Introduction

Androgens play versatile roles in regulating the survival, development, growth, and differentiation of the prostate gland [1]. Androgens' biological functions are mediated by androgen receptor (AR), a steroid nuclear receptor [2], [3]. The AR signaling pathway also plays critical roles in prostate cancer initiation and progression [4][6]. As a ligand-activated transcription factor, AR translocates from the cytoplasm to the nucleus upon androgens binding, recognizes the androgen response element (ARE) of target genes, and recruits cofactors to regulate target gene expression [7][10].

We purified and cloned a novel AR-interacting protein (p44), which regulates expression of a subset of AR-target genes in the prostate gland as well as in prostate cancer [11][14]. P44 is composed of 342 amino acid residues and 7 putative WD-40 repeats [13] and is designated as the WD Repeat Domain 77 (WDR77) in the Gene database (www.ncbi.nlm.nih.gov/gene/79084). The p44 protein localizes in the cytoplasm of prostate epithelial cells at the early stage of prostate development, when epithelial cells are rapidly proliferating [13][15]. In contrast, p44 localizes in the nucleus of adult prostate epithelial cells, that are fully differentiated and not dividing. P44 in the cytoplasm is essential for growth of prostate epithelial cells and p44 in the nucleus is required for functional differentiation of luminal cells occurring with the expression of the prostate-specific secretory proteins [16][19]. The p44-null prostate was small and not fully differentiated and was deficient in production of secretory proteins [11].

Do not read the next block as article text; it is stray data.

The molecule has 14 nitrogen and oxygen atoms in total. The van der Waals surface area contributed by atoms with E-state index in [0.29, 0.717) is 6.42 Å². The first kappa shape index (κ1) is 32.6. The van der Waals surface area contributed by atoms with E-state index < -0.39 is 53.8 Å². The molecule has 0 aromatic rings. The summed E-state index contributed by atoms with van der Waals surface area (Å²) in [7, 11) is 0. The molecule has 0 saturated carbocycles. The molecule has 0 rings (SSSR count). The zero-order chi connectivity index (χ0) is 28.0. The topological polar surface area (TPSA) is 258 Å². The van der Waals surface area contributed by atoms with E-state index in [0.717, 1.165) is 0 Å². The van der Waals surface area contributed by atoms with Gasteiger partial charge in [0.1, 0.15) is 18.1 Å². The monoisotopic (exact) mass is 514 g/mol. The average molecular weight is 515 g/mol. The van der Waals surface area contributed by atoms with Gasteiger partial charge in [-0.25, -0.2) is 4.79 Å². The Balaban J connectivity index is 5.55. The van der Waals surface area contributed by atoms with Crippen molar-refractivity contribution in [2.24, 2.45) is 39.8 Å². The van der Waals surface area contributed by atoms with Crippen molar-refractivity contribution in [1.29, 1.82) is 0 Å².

The p44 expression was examined in matched prostate cancerous and benign prostate tissues derived from 44 patients with prostate cancer [13]. The p44 immunostaining signal was strong in the nuclei of epithelial cells in the benign areas, but absent in the stroma cells. In contrast, in the tumor areas, the nuclear staining was significantly decreased and strong p44 immunostaining was observed in the cytoplasm of cancer cells. Similarly to prostate cancer samples, p44 localized in the cytoplasm of prostate cancer LNCaP, 22RV1, PC3, and DU145 cells [20]. When selectively expressed in the nucleus by fusing a strong nuclear localization signal (NLS) at the N-terminus of the p44 protein, the nuclear p44 strongly inhibited growth of prostate cancer cells in the tissue culture and of prostate tumors in nude mice to arrest the cell cycle at the G1/G0 phase [13], [14].